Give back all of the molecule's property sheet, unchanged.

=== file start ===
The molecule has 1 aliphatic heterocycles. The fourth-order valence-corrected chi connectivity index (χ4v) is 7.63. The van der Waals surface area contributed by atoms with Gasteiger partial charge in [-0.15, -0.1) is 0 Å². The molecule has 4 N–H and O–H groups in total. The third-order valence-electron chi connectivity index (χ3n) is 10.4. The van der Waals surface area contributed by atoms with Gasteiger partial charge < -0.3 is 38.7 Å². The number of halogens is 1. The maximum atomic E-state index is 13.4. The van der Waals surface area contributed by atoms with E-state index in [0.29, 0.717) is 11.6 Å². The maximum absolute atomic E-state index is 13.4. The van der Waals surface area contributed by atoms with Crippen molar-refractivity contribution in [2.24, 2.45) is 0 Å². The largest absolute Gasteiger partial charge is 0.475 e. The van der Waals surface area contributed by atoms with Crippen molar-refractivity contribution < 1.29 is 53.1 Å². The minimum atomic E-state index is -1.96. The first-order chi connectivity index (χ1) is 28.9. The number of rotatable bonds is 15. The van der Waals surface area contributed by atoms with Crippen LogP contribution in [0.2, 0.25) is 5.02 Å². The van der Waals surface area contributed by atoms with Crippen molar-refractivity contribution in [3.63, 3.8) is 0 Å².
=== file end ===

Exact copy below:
The molecule has 1 aliphatic heterocycles. The fourth-order valence-corrected chi connectivity index (χ4v) is 7.63. The van der Waals surface area contributed by atoms with Gasteiger partial charge in [-0.15, -0.1) is 0 Å². The molecule has 4 N–H and O–H groups in total. The third-order valence-electron chi connectivity index (χ3n) is 10.4. The van der Waals surface area contributed by atoms with Gasteiger partial charge < -0.3 is 38.7 Å². The number of halogens is 1. The maximum atomic E-state index is 13.4. The van der Waals surface area contributed by atoms with E-state index in [0.29, 0.717) is 11.6 Å². The maximum absolute atomic E-state index is 13.4. The van der Waals surface area contributed by atoms with Crippen molar-refractivity contribution in [2.24, 2.45) is 0 Å². The largest absolute Gasteiger partial charge is 0.475 e. The van der Waals surface area contributed by atoms with Crippen molar-refractivity contribution < 1.29 is 53.1 Å². The minimum atomic E-state index is -1.96. The first-order chi connectivity index (χ1) is 28.9. The number of rotatable bonds is 15. The van der Waals surface area contributed by atoms with Crippen LogP contribution in [0.2, 0.25) is 5.02 Å². The van der Waals surface area contributed by atoms with Crippen molar-refractivity contribution in [3.63, 3.8) is 0 Å².